Katarzyna Cegiełka, Piotr Dniestrzański, Janusz Łyko, Arkadiusz Maciuk

On Measurement of Control in Corporate Structures

Various methods to measure power control of firms in corporate shareholding structures are introduced. This paper is a study of some game-theoretical approaches for measuring direct and indirect control in complex corporate networks. We concentrate on the comparison of methods that use power indices to evaluate the control-power of firms involved in complex corporate networks. More precisely, we only thoroughly analyze the Karos and Peters and the Mercik and Lobos approaches. In particular, we consider the rankings of firms given by the considered methods and the meaning of the values assigned by the power indices to the stock companies presented in corporate networks. Some new results have been obtained. Specifically, taking into account a theoretical example of a corporate shareholding structure, we observe the different rankings of investors and stock companies given by the Φ index introduced by Karos and Peters in 2015 and the implicit index introduced by Mercik and Lobos in 2016. Then, some brief considerations about the reasonable requirements for indirect control measurement are provided, and some ideas of modifying the implicit index are undertaken. The paper also provides a short review of the literature of the game-theoretical approaches to measure control power in corporate networks.
Jacek Mercik, Izabella Stach

The Effect of Brexit on the Balance of Power in the European Union Council Revisited: A Fuzzy Multicriteria Attempt

The approaching exit of Great Britain from the European Union raises many questions about the changing relations between other member states. In this work, we propose a new fuzzy game for multicriteria voting. We use this game to show changes in Shapley’s values in a situation where the weights of individual member countries are not determined and we describe non-determinism with fuzzy sets. In particular, this concerns considerations related to pre-coalitions.
Barbara Gładysz, Jacek Mercik, David M. Ramsey

Robustness of the Government and the Parliament, and Legislative Procedures in Europe

In a previous paper (see [3]), we analyzed the procedures of the Italian Constitution, focussing on their strength correlating it with the strength of the government and of the Parliament, measured through two parameters, the governability and the fragmentation. Here, we extend the analysis to other European democracies: United Kingdom, France, and Spain.
Chiara De Micheli, Vito Fragnelli

Should the Financial Decisions Be Made As Group Decisions?

Objective: The aim of the article is to verify the effectiveness of financial decision making as group decisions.
Methodology: The research consisted of a simple simulation game conducted with a group of students. There were 540 single games analysed, taking into account the decisions and their effectiveness with regard to the size of the decision group. The ANOVA, the dependent paired samples test as well as the independent samples test were used to verify hypothesis.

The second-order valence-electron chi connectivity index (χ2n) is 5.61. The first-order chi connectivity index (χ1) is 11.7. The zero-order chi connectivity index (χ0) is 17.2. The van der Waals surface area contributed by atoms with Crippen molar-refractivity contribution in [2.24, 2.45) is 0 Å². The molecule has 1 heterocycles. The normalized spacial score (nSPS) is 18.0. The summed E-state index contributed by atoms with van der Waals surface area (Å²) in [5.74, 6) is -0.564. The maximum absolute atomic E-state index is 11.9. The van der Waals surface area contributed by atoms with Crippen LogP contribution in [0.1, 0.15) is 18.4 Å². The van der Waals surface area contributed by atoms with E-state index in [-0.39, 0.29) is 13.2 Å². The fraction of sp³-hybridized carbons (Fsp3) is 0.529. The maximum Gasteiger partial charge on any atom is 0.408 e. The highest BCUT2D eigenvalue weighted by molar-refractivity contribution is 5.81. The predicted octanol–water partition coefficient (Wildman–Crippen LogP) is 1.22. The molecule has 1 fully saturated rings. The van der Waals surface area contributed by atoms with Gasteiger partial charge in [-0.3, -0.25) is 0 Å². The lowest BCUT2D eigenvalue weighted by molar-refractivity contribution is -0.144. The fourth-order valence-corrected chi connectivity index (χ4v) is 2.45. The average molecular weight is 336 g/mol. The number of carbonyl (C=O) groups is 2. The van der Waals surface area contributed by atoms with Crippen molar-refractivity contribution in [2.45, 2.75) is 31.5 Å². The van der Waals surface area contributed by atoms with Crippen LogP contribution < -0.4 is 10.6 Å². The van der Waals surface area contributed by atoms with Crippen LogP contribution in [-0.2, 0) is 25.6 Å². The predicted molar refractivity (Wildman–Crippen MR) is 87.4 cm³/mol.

Results: The studies show that simple decisions about production and price are almost the same, regardless of size of the group but the capital structure differ significantly between the groups and between the individuals and the group. The analysis results also indicate differences in effectiveness of the decision making.
Originality/Value: The findings of research can be used to enhance the performance of the decision making process in companies, especially within the scope of finance.
Anna Motylska-Kuzma

Diffusion of Electric Vehicles: An Agent-Based Modelling Approach

In recent years, most European governments have clearly stated their aims to promote the production and sale of electrical vehicles (EVs), which are seen to be an environmentally-friendly means of transport. At the beginning of 2018, the Polish government introduced legislation to promote the diffusion of electric vehicles. In conjunction with this, the authors present some preliminary work on a major study on the diffusion of EVs on the Polish market. This project aims to simulate the behaviour of the market using an agent-based model, which will be based on the results of a survey carried out among the purchasers of new cars in two major Polish cities, Wrocław and Katowice. Agent-based models allow the decision of agents to be affected by interactions with neighbours. The diffusion of EVs in Poland is at its very beginning, but according to experts the perspectives for further market development are promising. This article describes some of the basic factors behind a household’s decision to buy an EV. A simple model is presented, together with a discussion of how such a model will be adapted to take into account the results from the study.
David M. Ramsey, Anna Kowalska-Pyzalska, Karolina Bienias

Decision Processes Based on IoT Data for Sustainable Smart Cities

The work presents the using of decision trees for improvement of building business models for IoT (Internet of Things). During the construction of the method, the importance of decision trees and business models for decisions making was presented. The method of using SaaS (Software as a Service) technology and IoT has been proposed. The method has been verified by applying to building business models for the use of IoT nodes to measure air quality for Smart Cities.
Cezary Orlowski, Arkadiusz Sarzyński, Kostas Karatzas, Nikos Katsifarakis